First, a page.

Smith et al. Page 2098

Colony stimulating factor 1 receptor (CSF1R)-dependent cells in the microenvironment (such as macrophages and osteoclasts) contribute to angiogenesis, tumor growth, metastasis, and bone degradation. In this First Disclosure, Smith and colleagues present the characterization of vimseltinib, a selective oral inhibitor of CSF1R in tenosynovial giant cell tumor (TGCT). Vimseltinib depleted macrophages and CSF1R-dependent cells and inhibited tumor growth in preclinical studies. Clinically, the authors present three patients whose CSF1R biomarkers and tumor burden were reduced. Their data supports the continued clinical development of vimseltinib for TGCT.

Deng et al. Page 2110

The triple-negative subtyp. of breast cancer (TNBC) carries the highest rate of parenchymal brain metastasis (BrM) and leptomeningeal metastasis (LM). In this manuscript, Deng and colleagues disclose the nitrogen mustard-based compound QBS10072S. QBS10072S delayed tumor growth and reduced leptomeningeal dissemination in a preclinical brain metastasis model. Interestingly, the compound was able to target micro-metastases, which remains a difficult aspect of detecting and treating LM. As the compound was well-tolerated, the continued development of QBS10072S for TNBC LM patients is warranted.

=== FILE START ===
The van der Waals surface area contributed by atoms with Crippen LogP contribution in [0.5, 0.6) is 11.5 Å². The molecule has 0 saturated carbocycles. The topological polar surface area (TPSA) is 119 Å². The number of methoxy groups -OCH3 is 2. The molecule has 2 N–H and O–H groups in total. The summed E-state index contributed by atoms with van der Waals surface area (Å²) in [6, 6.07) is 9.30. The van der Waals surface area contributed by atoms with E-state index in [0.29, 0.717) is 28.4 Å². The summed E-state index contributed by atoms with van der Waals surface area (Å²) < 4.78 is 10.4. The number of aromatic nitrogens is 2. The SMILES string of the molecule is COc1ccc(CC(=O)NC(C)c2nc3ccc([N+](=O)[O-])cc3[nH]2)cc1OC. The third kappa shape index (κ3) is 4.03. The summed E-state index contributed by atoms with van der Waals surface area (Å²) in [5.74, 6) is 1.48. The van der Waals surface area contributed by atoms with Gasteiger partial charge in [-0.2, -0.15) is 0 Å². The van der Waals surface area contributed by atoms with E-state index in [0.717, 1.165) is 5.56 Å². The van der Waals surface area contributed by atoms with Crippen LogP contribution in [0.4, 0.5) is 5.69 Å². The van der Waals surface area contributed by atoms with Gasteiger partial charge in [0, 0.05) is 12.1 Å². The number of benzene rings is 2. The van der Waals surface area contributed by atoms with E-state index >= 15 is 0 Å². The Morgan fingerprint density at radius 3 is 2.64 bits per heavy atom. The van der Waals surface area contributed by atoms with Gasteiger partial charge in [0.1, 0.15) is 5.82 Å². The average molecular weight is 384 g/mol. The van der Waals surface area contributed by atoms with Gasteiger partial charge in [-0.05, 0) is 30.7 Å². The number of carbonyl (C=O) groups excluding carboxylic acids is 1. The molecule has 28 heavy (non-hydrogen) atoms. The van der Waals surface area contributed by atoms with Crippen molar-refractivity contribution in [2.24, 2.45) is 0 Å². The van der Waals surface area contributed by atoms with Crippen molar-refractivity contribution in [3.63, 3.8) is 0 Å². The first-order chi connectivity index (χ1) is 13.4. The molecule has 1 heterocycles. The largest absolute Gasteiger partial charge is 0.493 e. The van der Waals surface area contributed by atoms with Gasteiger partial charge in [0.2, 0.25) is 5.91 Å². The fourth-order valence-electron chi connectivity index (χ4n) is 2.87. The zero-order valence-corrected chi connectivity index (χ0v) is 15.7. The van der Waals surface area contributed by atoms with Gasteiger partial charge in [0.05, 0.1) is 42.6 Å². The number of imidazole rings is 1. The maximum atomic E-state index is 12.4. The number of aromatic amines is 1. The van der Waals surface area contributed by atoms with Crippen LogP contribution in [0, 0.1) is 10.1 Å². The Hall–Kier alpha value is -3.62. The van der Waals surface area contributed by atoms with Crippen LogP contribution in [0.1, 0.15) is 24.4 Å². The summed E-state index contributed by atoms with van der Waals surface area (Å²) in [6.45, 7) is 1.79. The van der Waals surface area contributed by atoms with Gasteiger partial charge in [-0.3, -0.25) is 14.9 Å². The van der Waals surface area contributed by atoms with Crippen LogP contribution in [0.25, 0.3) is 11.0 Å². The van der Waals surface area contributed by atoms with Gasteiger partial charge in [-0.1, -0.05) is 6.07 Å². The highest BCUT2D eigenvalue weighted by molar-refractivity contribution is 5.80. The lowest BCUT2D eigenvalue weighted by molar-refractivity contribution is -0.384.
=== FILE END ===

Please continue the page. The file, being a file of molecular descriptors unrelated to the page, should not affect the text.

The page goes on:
Baschnagel et al. Page 2129

Brain metastases occur in approximately 30% of NSCLC patients, leading to significantly worse prognosis. Stereotactic radiotherapy and/or whole brain radiotherapy is currently standard of care for these patients. To increase the effectiveness of radiation therapy in NSCLC brain metastases, Baschnagel and colleagues administered the ATP-competitive ATR inhibitor M6620. M6620 radiosensitized patient-derived xenografts in mice by inhibiting pChk1 and reducing DNA double-strand break (DSB) repair. Ultimately, this resulted in longer overall survival in the preclinical model. Their results support the ongoing phase I clinical study of M6620 in combination with whole brain irradiation (NCT02589522).

Wurm et al. Page 2250

Adenosine acts as an immunosuppressor by suppressing T cells and dendritic cells and stimulating regulatory T cells. Adenosine is generated in the tumor microenvironment by CD73 from AMP released by cell turnover. In this study, Wurm and colleagues generate a humanized antagonistic CD73 antibody, mAb19. Combining mAb19 with PD-1 inhibition increased T cell activation in vitro. They also demonstrate the combination of mAb19 with the adenosine receptor agonist ADORA3 and doxorubicin, which is known to increase adenosine levels. mAb19 therefore inhibits immunosuppression from the adenosine pathway and is suited for continued development as a cotherapy with immune-targeted or chemotherapy.